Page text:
3 Reasons the FHFA's REO Pilot Program is a Good Thing

by Chicago Agent

The FHFA's REO program has a number of things going for it, as the agency readies its completion.

The Federal Housing Finance Agency (FHFA) has selected the winner bidders for its pilot initiative, putting the agency one step closer to closing out what many have anticipated as its most helpful program yet for the U.S. housing market.

The program, which intends to convert roughly 2,500 Fannie Mae-owned REO properties in Illinois, California and Florida into privately-owned rental units, has been fielding applications from property investors for months, and now that the winning bidders have been chosen, the FHFA expects to close on transactions early in the third quarter. With the program nearing its completion, we though we’d look at some of its fundamentals – and why it will be so beneficial for the housing market.

  1. Inventory – As we just covered the other day, though housing inventory remains, on the whole, quite low by historical standards, there are still quite a few distressed properties sitting around on the housing market, and until those properties are dealt with, the market will have a tough time recovering. So, the FHFA’s program, which takes some of those properties and converts them into rental units, is addressing that problem head-on.
  2. Appraised Appeal – One of the conditions of the FHFA’s program is that the investors who buy the REO properties update and maintain them, which will be good for adjacent properties in the area. As many agents know, in today’s market, poorly-maintained properties can negatively impact the appraised values of other residences in the area, but if those properties are renovated and maintained, that obviously won’t happen!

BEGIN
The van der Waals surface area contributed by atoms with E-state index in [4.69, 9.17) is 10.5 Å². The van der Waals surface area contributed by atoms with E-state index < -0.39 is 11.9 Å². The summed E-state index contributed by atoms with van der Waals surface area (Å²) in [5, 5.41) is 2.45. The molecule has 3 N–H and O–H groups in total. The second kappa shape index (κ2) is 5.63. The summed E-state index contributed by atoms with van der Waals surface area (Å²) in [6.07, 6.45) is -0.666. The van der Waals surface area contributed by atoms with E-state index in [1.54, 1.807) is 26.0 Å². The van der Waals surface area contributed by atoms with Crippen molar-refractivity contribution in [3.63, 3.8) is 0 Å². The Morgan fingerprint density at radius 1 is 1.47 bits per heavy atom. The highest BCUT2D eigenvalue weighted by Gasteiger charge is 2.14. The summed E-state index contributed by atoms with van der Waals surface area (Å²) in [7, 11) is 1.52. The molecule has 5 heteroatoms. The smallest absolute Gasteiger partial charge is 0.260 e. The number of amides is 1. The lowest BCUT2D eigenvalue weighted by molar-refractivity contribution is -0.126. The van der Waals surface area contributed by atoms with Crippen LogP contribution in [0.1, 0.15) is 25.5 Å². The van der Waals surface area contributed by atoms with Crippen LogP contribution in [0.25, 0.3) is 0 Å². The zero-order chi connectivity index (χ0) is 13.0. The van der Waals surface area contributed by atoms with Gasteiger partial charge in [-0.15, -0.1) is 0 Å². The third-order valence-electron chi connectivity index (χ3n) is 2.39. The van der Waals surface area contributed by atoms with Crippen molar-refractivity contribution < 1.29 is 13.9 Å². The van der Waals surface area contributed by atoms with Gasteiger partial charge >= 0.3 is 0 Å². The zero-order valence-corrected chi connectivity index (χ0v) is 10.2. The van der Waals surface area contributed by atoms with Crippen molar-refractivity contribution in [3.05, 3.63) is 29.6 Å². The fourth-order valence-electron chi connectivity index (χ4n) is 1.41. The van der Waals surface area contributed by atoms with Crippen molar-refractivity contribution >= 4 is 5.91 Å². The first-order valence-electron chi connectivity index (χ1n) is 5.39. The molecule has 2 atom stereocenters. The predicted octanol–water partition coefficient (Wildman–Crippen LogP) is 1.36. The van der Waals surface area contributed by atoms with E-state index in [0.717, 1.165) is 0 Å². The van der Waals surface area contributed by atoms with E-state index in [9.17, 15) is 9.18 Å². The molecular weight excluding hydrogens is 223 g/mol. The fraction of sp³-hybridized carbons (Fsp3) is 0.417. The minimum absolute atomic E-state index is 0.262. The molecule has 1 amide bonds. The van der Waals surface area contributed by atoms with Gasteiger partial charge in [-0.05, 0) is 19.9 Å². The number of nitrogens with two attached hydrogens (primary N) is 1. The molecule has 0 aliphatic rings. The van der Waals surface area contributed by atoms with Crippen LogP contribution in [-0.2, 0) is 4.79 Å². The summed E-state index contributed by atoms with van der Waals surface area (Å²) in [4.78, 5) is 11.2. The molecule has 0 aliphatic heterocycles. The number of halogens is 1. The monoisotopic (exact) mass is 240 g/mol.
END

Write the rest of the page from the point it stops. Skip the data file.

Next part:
3. Economics 101 – Possibly the most compelling case for the FHFA’s program is its strong potential for economic growth. A recent analysis by CoreLogic estimated that the program’s investors could net as much as $100 billion in income this year alone from the program, and a separate study by Morgan Stanley estimated the program would create more than a million one-time jobs in its initial phase and 800,000 permanent, long-term positions in maintenance and upkeep. And the demand will probably be there for the rental units – the Wall Street Journal recently reported that rental demand is at a 15-year high.

Dianne Moore, a managing broker for United Real Estate in Houston who just oversaw the brokerage’s expansion into Chicago (in total, United Real Estate consists of more than 650 offices nationally), said the program will be a good thing for consumers, though it will primarily impact the economy on a local level.

“I do think it’s going to be more of a local impact,” Moore said. “So how it’s interpreted and how it plays out in Houston may well be very different from how it plays out in Chicago.”

“Each local area is going to receive it and interpret it differently on some level,” Moore continued, “even though with the national layout and rollout, I know they’re going to try and implement it with some consistency.”

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